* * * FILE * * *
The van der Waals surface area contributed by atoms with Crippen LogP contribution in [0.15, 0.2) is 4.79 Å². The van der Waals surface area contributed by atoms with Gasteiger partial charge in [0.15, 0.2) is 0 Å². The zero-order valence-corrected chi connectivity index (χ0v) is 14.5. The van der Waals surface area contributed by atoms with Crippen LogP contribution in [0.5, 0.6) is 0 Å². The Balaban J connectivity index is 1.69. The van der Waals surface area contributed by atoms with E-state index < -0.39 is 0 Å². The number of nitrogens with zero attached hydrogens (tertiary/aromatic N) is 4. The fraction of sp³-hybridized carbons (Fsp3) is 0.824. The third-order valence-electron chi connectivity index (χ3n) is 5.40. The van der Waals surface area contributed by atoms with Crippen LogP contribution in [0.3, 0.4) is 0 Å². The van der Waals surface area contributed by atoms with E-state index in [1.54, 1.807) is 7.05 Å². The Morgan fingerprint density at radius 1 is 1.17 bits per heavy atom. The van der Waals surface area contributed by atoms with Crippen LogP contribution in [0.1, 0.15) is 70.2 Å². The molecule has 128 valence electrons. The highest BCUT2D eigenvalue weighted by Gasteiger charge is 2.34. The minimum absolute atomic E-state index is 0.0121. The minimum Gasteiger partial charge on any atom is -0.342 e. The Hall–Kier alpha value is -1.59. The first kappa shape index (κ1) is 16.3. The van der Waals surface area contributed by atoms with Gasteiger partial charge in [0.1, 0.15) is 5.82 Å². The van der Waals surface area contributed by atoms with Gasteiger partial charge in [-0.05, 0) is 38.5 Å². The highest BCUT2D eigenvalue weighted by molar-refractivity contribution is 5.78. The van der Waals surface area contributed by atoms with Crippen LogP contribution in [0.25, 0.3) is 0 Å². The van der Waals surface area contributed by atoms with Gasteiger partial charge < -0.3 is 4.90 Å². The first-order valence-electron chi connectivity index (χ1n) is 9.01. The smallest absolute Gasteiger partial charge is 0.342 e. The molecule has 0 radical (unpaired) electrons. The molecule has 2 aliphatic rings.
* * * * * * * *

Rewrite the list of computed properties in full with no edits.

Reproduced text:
The van der Waals surface area contributed by atoms with Crippen LogP contribution in [0.15, 0.2) is 4.79 Å². The van der Waals surface area contributed by atoms with Gasteiger partial charge in [0.15, 0.2) is 0 Å². The zero-order valence-corrected chi connectivity index (χ0v) is 14.5. The van der Waals surface area contributed by atoms with Crippen LogP contribution in [0.5, 0.6) is 0 Å². The Balaban J connectivity index is 1.69. The van der Waals surface area contributed by atoms with E-state index < -0.39 is 0 Å². The number of nitrogens with zero attached hydrogens (tertiary/aromatic N) is 4. The fraction of sp³-hybridized carbons (Fsp3) is 0.824. The third-order valence-electron chi connectivity index (χ3n) is 5.40. The van der Waals surface area contributed by atoms with Crippen LogP contribution in [0.3, 0.4) is 0 Å². The van der Waals surface area contributed by atoms with E-state index in [1.54, 1.807) is 7.05 Å². The Morgan fingerprint density at radius 1 is 1.17 bits per heavy atom. The van der Waals surface area contributed by atoms with Crippen LogP contribution in [0.1, 0.15) is 70.2 Å². The molecule has 128 valence electrons. The highest BCUT2D eigenvalue weighted by Gasteiger charge is 2.34. The minimum absolute atomic E-state index is 0.0121. The minimum Gasteiger partial charge on any atom is -0.342 e. The Hall–Kier alpha value is -1.59. The first kappa shape index (κ1) is 16.3. The van der Waals surface area contributed by atoms with Gasteiger partial charge in [0.1, 0.15) is 5.82 Å². The van der Waals surface area contributed by atoms with Gasteiger partial charge in [-0.05, 0) is 38.5 Å². The highest BCUT2D eigenvalue weighted by molar-refractivity contribution is 5.78. The van der Waals surface area contributed by atoms with Crippen LogP contribution in [0.25, 0.3) is 0 Å². The van der Waals surface area contributed by atoms with Gasteiger partial charge < -0.3 is 4.90 Å². The first-order valence-electron chi connectivity index (χ1n) is 9.01. The smallest absolute Gasteiger partial charge is 0.342 e. The molecule has 0 radical (unpaired) electrons. The molecule has 2 aliphatic rings.